Nanotubes for Efficient Photocatalytic Water Splitting

Nanotubes for Efficient Photocatalytic Water Splitting

Author: Chemistry – An Asian Journal

Graphitic carbon nitride (g-CN) is considered a very promising photocatalyst for hydrogen generation. This is due to its unique electronic band structure, good chemical stability, eco-friendliness, and reasonable cost. However, it usually has a low surface area. For further improving the catalytic activity, multilevel and hierarchical nanostructuring of g‐CN is highly desirable to effectively expose active sites and facilitate separation and migration of photoexciteded charge carriers.

Qing Han, Liangti Qu, and colleagues, Beijing Institute of Technology, China, have prepared wall-mesoporous graphitic carbon nitride nanotubes (g-CNNTs, pictured) which can be used as photocatalysts. The synthesis involved the annealing of urea microrod arrays, which were formed using a vertical gradient freeze growth (VGFG) method.

The hierarchical g-CNNTs have a high photocatalytic H2 production rate of 8789 μmol h–1 g–1, with an excellent apparent quantum yield of 6.3 % under visible light irradiation. The material provides long-term cycling stability and outperforms previously reported g-CN tubes and most nanostructured g-CN photocatalysts.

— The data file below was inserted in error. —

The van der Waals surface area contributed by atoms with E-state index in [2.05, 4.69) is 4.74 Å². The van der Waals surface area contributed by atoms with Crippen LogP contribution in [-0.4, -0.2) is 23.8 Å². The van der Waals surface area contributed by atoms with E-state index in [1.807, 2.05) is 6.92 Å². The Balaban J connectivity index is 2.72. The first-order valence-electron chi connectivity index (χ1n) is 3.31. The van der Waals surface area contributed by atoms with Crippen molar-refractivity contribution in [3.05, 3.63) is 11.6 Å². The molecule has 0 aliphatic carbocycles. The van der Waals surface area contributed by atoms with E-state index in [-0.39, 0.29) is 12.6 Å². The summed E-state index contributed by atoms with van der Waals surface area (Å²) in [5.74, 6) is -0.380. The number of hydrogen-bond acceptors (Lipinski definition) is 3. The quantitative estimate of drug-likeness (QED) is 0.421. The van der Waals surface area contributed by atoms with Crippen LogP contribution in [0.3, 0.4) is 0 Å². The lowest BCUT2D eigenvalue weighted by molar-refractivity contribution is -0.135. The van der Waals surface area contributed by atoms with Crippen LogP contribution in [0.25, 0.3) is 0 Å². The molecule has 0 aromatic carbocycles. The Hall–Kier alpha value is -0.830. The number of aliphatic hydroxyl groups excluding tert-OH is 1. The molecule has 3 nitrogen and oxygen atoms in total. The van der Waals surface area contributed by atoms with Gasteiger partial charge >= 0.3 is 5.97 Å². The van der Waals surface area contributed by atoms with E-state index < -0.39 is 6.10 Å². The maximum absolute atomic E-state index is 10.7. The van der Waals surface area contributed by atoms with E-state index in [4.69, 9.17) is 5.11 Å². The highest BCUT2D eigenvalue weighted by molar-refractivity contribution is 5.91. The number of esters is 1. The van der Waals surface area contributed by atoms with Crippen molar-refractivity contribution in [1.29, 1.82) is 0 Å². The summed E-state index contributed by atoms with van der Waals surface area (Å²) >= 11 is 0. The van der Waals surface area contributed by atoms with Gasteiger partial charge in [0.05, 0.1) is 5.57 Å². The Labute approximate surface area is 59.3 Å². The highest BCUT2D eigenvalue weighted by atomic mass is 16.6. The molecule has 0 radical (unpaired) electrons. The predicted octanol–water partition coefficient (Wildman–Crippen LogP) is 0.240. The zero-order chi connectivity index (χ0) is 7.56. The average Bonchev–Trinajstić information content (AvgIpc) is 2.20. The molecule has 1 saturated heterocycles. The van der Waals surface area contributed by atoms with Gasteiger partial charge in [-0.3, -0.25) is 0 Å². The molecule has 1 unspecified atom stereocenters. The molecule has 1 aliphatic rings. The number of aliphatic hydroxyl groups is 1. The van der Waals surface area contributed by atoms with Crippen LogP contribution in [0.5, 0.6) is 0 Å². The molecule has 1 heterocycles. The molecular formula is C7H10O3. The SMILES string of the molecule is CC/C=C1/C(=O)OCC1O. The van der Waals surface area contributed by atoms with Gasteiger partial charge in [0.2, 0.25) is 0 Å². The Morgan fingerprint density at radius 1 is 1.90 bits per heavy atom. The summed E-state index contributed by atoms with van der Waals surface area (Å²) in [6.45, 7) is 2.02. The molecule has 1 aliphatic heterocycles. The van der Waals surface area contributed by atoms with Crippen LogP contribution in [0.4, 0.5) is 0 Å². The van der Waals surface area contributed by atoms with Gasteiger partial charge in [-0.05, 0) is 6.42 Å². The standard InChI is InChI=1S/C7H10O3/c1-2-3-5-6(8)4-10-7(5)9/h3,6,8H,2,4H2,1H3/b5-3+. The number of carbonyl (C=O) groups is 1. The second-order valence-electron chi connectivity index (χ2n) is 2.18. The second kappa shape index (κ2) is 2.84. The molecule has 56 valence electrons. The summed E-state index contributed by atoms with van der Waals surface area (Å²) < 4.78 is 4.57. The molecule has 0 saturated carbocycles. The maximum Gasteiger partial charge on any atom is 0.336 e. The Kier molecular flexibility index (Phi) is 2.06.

The team attributes the high photocatalytic activity to the mesoporous surface nanotube structure of g-CNNTs, which provides many bonding sites and ensures a sufficient contact area between the catalyst and the reactants, and to the 1D structure that is favorable for the transport of photogenerated electrons, which, in turn, inhibits charge recombination.


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